A lot of homeowners in northeast Georgia felt their blood pressure go up this year when they got their updated property assessments.

Skyrocketing property values have pushed up tax assessments, in some cases by double or even triple digits.

The reaction in many communities has been swift and loud — people want their assessments and taxes lowered.

So what's going on here and how are we to assess the assessments?


This is a complicated issue, one that I don't relish writing about. 

Property taxes are not just financial, they're emotional. They hit us at home. Surveys show they are the most hated tax in America; some call them "un-American."

Well, that's not really accurate. Taxation on property goes back to the founding of the nation, coming over from England which had a property tax system dating back to the Norman Conquest in 1066.

But it’s never been popular. There have been revolts over the years from disgruntled property owners. Still, the system survives.


Because of two main things: First, it's a stable source of income, which local governments want. Second, and more importantly, nobody has come up with a better plan to fund local governments that doesn't also have major drawbacks.


To really understand the nature of property taxation, you first have to realize that it's not just one thing, but rather is a collection of a lot of different things.

The most common, of course, are taxes on our houses. That tends to be the main focus when people get upset.

But it's also taxes on personal property (boats, cars, etc.), raw land, commercial and industrial buildings and business equipment.

And all of those things are treated differently. Raw land, for example, often gets special tax exemptions for agricultural use. Those exemptions artificially lower the amount of taxes paid on the land, depending on how it's being used for agricultural purposes (Conservation Use is the largest special exemption for agriculture.)

On the other end, industries also get some exemptions, especially on goods they manufacture that are going to be shipped to other locations (Freeport exemption). Sometimes, large industries get other property tax breaks granted by local governments as an incentive to locate in a community. That was the case with SK Battery in Commerce, which is paying a predetermined amount of dollars to local governments in lieu of paying regular property taxes.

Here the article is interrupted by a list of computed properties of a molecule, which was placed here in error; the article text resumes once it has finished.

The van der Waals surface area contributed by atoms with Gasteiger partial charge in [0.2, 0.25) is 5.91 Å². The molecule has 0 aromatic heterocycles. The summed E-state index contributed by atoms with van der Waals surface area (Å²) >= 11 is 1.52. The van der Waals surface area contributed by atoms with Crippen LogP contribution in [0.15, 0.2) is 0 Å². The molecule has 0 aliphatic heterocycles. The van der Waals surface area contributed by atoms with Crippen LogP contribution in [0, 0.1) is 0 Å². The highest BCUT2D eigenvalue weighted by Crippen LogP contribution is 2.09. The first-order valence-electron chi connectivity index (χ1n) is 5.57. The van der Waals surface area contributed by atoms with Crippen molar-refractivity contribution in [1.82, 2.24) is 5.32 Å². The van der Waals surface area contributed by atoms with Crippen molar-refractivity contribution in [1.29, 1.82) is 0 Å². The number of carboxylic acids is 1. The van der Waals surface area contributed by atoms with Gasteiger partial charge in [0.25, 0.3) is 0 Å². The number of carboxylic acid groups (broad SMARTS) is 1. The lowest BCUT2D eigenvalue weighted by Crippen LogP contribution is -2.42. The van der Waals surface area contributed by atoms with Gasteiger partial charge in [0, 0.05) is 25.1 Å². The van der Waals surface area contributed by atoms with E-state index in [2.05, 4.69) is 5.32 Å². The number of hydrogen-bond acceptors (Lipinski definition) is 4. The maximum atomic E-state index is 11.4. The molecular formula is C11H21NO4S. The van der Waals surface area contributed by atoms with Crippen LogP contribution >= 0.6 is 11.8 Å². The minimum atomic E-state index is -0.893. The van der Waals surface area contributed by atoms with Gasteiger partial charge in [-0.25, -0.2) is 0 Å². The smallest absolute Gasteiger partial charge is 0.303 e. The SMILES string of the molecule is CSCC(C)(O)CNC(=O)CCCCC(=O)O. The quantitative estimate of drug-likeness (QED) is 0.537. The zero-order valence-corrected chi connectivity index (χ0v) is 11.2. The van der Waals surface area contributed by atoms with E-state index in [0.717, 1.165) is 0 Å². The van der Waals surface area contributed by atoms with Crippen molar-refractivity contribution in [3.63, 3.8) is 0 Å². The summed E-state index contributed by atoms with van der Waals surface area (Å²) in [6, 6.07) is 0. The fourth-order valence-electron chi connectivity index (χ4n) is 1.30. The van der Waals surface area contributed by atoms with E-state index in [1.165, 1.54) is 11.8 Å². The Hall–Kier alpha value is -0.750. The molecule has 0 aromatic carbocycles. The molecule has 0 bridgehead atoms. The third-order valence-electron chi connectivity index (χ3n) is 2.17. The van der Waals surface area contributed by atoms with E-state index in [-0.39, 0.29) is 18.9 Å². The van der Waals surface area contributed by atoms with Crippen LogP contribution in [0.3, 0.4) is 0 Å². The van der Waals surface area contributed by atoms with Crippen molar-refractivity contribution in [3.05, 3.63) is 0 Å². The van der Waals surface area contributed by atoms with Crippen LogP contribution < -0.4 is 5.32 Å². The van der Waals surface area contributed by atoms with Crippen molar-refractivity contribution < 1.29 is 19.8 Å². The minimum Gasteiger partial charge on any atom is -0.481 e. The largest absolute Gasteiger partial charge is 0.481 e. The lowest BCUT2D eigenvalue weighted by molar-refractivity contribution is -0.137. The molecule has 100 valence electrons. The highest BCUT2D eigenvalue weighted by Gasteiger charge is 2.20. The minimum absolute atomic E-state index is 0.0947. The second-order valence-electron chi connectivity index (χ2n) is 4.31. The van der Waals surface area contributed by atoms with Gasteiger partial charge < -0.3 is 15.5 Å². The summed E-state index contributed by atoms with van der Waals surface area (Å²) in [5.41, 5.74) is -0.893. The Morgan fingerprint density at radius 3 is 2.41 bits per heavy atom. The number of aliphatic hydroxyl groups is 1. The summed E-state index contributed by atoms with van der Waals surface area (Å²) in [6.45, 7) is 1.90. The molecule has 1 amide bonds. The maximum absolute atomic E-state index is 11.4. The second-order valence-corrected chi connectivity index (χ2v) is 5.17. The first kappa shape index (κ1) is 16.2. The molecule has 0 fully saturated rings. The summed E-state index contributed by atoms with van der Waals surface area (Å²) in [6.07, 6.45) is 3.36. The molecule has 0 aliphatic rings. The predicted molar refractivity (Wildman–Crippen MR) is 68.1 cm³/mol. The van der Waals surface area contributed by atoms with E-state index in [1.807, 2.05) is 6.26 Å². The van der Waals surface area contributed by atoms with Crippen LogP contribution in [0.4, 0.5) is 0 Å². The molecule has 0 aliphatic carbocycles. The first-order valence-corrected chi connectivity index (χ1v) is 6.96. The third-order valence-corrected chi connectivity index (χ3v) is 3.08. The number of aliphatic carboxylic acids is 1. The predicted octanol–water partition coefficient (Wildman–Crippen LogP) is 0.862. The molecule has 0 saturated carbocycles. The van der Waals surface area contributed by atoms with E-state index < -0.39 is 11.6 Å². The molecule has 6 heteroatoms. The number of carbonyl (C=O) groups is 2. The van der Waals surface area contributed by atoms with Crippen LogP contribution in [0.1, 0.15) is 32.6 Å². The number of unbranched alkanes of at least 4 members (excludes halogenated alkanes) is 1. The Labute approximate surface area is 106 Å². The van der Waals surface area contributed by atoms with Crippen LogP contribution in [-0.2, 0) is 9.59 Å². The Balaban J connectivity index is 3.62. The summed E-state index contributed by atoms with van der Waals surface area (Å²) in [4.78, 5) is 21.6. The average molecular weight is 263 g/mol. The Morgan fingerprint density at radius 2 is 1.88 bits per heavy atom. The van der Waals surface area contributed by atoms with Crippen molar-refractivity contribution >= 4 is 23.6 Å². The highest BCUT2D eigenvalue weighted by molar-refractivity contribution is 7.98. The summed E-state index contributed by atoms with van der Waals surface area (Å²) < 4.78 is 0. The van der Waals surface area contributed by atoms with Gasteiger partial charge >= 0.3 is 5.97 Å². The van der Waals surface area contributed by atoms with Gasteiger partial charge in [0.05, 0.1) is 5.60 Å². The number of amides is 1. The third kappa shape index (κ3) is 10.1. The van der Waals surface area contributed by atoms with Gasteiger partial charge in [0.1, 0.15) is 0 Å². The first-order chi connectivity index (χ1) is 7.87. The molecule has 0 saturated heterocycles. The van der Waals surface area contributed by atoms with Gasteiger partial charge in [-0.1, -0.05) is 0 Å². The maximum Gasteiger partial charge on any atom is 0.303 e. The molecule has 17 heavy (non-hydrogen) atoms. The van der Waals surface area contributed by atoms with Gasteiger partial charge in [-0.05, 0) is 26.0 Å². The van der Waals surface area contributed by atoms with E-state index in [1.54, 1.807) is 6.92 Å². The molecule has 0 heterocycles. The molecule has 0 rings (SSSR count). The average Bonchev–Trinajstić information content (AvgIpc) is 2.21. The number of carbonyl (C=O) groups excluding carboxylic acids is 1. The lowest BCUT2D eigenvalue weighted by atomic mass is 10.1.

But residential homeowners also get some tax breaks from various kinds of homestead exemptions. If you live in a house, you may qualify for one or more homestead exemptions, depending on your age, income and other factors. (It doesn't apply to investor property where a house is rented out.)

Some properties get the ultimate tax break — no taxes. Religious groups and some non-profit organizations are exempt from paying property taxes on certain kinds of property they own.


That's the very broad brush of property classifications.

So why are so many people upset this year?


Property taxes are the function of two numbers: The value (assessment) of a property and the millage (tax) rate.

This year, assessments have gone up a lot for many homeowners.


In a word, capitalism.

It's the free market of supply (a shortage of houses) facing demand (a rising number of people wanting to buy a house.)

That shortage vs. demand has happened due to several mitigating factors: Covid slowed the building of new houses last year and the production of lumber; more younger people are reaching the age where they want to buy a house; artificially low interest rates; and in our area, a boom in industrial growth creating more jobs is also creating more demand for housing.

All of that has pushed up the price of lumber and other building materials and has led the marketplace to do some crazy things, such as prospective buyers offering more for a house than the seller was asking for. Bidding wars for a house today are not uncommon.

All of that has raised the "fair market" value of existing houses, too. The hot market has made that $250,000 house worth much more now, maybe up to $350,000 in some locations.


That's why local assessments are up. When the gurus who crunch all the assessment numbers look at local sales data, they see prices soaring. That ripples across the community, sending up other home values.